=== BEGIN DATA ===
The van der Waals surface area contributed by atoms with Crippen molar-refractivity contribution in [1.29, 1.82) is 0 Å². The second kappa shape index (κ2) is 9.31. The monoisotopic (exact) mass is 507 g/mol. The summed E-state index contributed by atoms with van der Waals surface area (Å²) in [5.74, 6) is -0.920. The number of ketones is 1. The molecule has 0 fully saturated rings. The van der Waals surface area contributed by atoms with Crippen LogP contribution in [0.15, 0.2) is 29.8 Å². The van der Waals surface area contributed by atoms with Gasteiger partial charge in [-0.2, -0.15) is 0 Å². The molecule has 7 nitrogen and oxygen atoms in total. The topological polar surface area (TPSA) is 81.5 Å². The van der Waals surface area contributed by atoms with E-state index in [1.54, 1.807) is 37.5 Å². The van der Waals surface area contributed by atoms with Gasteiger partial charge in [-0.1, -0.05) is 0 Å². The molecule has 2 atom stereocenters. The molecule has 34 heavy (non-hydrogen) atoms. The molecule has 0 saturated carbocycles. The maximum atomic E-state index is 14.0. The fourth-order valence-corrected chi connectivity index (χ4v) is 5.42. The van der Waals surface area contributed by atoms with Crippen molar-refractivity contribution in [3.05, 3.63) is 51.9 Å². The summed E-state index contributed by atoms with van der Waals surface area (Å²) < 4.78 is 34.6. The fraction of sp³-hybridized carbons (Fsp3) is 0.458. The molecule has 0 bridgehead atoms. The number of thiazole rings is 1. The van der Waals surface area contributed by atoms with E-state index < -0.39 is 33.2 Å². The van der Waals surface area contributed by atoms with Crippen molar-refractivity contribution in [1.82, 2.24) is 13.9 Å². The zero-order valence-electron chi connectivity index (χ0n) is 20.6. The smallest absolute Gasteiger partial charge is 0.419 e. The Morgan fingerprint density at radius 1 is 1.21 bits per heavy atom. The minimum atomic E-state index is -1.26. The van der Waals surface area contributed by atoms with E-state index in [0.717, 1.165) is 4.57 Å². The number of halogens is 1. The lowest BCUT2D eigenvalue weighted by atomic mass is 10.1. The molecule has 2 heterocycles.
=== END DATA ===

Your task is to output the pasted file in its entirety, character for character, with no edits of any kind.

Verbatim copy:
The van der Waals surface area contributed by atoms with Crippen molar-refractivity contribution in [1.29, 1.82) is 0 Å². The second kappa shape index (κ2) is 9.31. The monoisotopic (exact) mass is 507 g/mol. The summed E-state index contributed by atoms with van der Waals surface area (Å²) in [5.74, 6) is -0.920. The number of ketones is 1. The molecule has 0 fully saturated rings. The van der Waals surface area contributed by atoms with Crippen LogP contribution in [0.15, 0.2) is 29.8 Å². The van der Waals surface area contributed by atoms with Gasteiger partial charge in [-0.2, -0.15) is 0 Å². The molecule has 7 nitrogen and oxygen atoms in total. The topological polar surface area (TPSA) is 81.5 Å². The van der Waals surface area contributed by atoms with E-state index in [1.54, 1.807) is 37.5 Å². The van der Waals surface area contributed by atoms with Gasteiger partial charge in [-0.1, -0.05) is 0 Å². The molecule has 2 atom stereocenters. The molecule has 34 heavy (non-hydrogen) atoms. The molecule has 0 saturated carbocycles. The maximum atomic E-state index is 14.0. The fourth-order valence-corrected chi connectivity index (χ4v) is 5.42. The van der Waals surface area contributed by atoms with Crippen molar-refractivity contribution in [3.05, 3.63) is 51.9 Å². The summed E-state index contributed by atoms with van der Waals surface area (Å²) < 4.78 is 34.6. The fraction of sp³-hybridized carbons (Fsp3) is 0.458. The molecule has 0 bridgehead atoms. The number of thiazole rings is 1. The van der Waals surface area contributed by atoms with E-state index < -0.39 is 33.2 Å². The van der Waals surface area contributed by atoms with Crippen molar-refractivity contribution in [1.82, 2.24) is 13.9 Å². The zero-order valence-electron chi connectivity index (χ0n) is 20.6. The smallest absolute Gasteiger partial charge is 0.419 e. The Morgan fingerprint density at radius 1 is 1.21 bits per heavy atom. The minimum atomic E-state index is -1.26. The van der Waals surface area contributed by atoms with E-state index in [0.717, 1.165) is 4.57 Å². The number of halogens is 1. The lowest BCUT2D eigenvalue weighted by atomic mass is 10.1. The molecule has 2 heterocycles.